Writing Characters Who’ll Keep Readers Captivated by Roz Morris

First, a disclaimer. I’m a member of the Alliance of Independent Authors (ALLi), and so is Roz Morris. That’s as far as the connection goes; I’ve never met her, though I’ve seen plenty of her posts and know quite a bit about what she has to say about writing. I did not get this book free; I paid to download it, and I downloaded it because I wanted to read it. I have read a number of books by ALLi members; I’ve reviewed some of them and not others. My general rule is that I don’t publish a review unless I can give the book at least three stars (I made an exception last week for the latest Louise Penny book), but for ALLi members I increase that to 4 stars – if I can’t give an ALLi member’s book at least four stars, I don’t review it. (If you are an ALLi member, you know I’ve read your book, and yet I didn’t review it, now you know the reason).
I have read a number of “How To” writing books – I imagine most writers have. Not many stick in the mind. Some were not very good at all, most were reasonably informative but forgotten after a while – and a very small number were absolute winners. This is one of those.
I write about people. I mean, I also write about events, and ideas, but people are what come first. People are what most interests me. (If I weren’t a writer, you might even call me nosy). I think that comes across in my books; a number of people have told me how invested they became in my characters. Nevertheless, I learned an enormous amount from Roz Morris’s book. She’s very good on “show, don’t tell” and she has some great stuff on how you can show things through what your characters do, what they say and how they look. She is also very good on handling minor characters, which is where a lot of people fall down. Her background as a ghost writer and editor has equipped her, first to know how to create the characters she wants to portray and then to tell other writers how to do the same.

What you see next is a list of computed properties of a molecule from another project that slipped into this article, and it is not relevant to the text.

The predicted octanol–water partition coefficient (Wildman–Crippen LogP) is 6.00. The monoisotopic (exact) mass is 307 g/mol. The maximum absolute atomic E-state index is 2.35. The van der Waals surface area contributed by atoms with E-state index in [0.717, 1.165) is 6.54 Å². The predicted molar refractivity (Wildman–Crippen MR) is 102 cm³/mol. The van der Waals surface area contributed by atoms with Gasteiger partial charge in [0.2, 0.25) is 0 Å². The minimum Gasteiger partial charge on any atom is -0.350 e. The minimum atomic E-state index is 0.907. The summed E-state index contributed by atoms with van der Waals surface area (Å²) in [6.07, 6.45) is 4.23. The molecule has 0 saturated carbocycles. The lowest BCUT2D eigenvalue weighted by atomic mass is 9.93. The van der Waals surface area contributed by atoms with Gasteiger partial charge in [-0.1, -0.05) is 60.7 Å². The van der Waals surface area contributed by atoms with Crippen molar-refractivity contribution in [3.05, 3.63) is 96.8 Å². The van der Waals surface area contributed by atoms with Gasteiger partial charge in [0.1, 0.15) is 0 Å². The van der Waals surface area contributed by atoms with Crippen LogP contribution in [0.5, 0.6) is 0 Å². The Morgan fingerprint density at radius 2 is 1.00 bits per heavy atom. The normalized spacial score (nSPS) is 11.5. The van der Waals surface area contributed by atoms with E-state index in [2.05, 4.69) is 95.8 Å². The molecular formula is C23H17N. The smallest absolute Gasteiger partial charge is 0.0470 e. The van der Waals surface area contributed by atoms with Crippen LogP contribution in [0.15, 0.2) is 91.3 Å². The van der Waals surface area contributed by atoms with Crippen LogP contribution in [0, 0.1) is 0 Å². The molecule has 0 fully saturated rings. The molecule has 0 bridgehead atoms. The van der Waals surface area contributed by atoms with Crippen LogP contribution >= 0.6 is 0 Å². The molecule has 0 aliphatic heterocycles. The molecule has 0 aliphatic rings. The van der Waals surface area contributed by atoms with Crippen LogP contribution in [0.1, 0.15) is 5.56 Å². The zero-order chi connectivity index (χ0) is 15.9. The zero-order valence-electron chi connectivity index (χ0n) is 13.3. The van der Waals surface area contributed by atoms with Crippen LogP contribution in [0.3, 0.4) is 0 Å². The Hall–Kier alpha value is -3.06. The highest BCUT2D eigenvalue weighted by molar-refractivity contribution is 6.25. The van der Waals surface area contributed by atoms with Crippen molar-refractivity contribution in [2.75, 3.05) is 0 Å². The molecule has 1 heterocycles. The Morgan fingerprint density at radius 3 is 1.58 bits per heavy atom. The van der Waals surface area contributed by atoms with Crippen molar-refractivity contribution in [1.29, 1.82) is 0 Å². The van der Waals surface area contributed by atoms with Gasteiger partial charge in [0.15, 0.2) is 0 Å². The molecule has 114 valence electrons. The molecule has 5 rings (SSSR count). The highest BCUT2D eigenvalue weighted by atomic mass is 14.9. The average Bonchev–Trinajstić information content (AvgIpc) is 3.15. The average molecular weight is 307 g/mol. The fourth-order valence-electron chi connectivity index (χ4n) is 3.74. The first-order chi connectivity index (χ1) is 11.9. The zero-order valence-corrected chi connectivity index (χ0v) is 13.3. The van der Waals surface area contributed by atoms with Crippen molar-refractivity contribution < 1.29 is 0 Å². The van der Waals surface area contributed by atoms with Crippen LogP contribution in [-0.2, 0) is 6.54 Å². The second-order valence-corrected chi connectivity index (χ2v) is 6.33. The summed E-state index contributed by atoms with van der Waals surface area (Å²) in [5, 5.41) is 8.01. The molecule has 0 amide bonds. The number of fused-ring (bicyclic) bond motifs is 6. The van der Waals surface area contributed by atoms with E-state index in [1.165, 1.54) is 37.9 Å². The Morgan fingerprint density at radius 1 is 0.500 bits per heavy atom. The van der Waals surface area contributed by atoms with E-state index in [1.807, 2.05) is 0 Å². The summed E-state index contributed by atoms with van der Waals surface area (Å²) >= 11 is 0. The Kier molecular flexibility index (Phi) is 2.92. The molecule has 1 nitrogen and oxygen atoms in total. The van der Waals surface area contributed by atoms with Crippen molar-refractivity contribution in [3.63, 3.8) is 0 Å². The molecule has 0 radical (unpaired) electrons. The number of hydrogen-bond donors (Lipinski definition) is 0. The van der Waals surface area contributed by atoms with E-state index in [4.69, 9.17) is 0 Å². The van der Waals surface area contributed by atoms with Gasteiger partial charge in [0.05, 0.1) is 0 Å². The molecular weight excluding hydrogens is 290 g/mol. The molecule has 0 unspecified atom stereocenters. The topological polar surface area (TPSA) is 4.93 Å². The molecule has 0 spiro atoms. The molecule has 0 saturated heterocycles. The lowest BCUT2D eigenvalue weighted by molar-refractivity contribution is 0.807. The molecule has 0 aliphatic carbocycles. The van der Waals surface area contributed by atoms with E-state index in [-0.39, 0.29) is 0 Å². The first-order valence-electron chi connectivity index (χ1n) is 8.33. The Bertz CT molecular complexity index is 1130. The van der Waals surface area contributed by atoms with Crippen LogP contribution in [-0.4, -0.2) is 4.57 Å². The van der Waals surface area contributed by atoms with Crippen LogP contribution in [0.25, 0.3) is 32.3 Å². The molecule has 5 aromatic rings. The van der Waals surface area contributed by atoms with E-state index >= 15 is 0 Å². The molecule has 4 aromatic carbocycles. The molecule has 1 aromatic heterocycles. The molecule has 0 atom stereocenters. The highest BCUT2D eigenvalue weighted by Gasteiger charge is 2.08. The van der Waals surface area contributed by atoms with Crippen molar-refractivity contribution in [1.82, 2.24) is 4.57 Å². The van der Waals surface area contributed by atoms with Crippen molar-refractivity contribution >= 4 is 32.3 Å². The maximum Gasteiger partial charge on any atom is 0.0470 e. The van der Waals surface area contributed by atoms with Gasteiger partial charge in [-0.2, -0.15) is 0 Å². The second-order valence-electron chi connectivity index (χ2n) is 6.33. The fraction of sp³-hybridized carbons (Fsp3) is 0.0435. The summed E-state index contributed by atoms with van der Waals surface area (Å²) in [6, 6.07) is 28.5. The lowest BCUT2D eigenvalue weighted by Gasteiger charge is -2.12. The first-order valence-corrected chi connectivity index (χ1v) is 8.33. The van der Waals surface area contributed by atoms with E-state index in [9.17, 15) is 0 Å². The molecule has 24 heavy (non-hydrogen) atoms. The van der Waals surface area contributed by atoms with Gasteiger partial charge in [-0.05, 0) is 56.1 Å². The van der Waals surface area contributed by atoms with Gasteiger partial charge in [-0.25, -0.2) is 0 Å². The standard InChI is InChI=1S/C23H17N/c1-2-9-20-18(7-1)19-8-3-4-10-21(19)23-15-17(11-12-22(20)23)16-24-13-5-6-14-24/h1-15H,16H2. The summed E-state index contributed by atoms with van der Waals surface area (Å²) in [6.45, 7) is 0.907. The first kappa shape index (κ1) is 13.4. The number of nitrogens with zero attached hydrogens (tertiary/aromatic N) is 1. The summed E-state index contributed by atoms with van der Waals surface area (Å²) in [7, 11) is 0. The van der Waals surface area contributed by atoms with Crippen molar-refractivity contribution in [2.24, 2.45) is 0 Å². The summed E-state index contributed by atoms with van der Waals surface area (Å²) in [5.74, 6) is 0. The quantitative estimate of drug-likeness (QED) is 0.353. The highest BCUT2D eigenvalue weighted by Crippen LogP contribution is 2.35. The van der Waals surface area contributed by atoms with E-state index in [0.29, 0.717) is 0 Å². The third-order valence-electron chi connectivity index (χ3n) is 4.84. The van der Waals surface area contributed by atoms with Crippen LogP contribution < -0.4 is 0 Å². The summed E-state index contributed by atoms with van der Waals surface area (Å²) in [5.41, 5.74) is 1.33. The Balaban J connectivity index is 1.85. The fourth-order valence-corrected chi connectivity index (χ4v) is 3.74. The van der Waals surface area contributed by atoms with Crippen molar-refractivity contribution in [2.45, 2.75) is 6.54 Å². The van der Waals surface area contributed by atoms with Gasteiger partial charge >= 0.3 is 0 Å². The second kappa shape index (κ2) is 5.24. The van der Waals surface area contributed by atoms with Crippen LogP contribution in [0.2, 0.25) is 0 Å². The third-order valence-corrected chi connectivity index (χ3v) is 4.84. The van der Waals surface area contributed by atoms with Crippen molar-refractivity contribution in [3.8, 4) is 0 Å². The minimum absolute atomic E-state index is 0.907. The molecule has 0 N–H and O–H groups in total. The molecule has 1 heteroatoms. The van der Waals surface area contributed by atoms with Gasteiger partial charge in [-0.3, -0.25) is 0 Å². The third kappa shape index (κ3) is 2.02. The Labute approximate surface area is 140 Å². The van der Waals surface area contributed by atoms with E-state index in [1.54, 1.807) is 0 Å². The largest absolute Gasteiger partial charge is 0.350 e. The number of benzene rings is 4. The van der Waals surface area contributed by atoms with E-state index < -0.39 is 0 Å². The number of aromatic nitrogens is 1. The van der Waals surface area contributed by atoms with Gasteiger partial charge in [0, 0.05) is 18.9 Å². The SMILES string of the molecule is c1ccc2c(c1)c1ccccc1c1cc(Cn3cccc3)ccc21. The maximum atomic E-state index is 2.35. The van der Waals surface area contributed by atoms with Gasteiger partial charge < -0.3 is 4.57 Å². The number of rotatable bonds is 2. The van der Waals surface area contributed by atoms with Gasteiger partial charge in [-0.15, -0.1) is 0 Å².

This, obviously, is a book for writers. That doesn’t mean non-writers will get nothing out of it – even if you are not a writer, reading about how good writers create and portray characters will probably help you get more from the next book you read. But if you are a writer then, unless you are among that tiny, tiny minority who never get a character portrait wrong, you need to read this book. You need to absorb what it says. And act on it.

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Trackbacks/Pingbacks

  1. Getting to know your characters the Helen Simkin way | jlynchblogdotcom - August 2, 2017

    […] wrote a review a day or so ago of Roz Morris’s book, Writing Characters Who’ll Keep Readers Captivated. As I said in that review, it was one of the few books about writing that had such value that I […]

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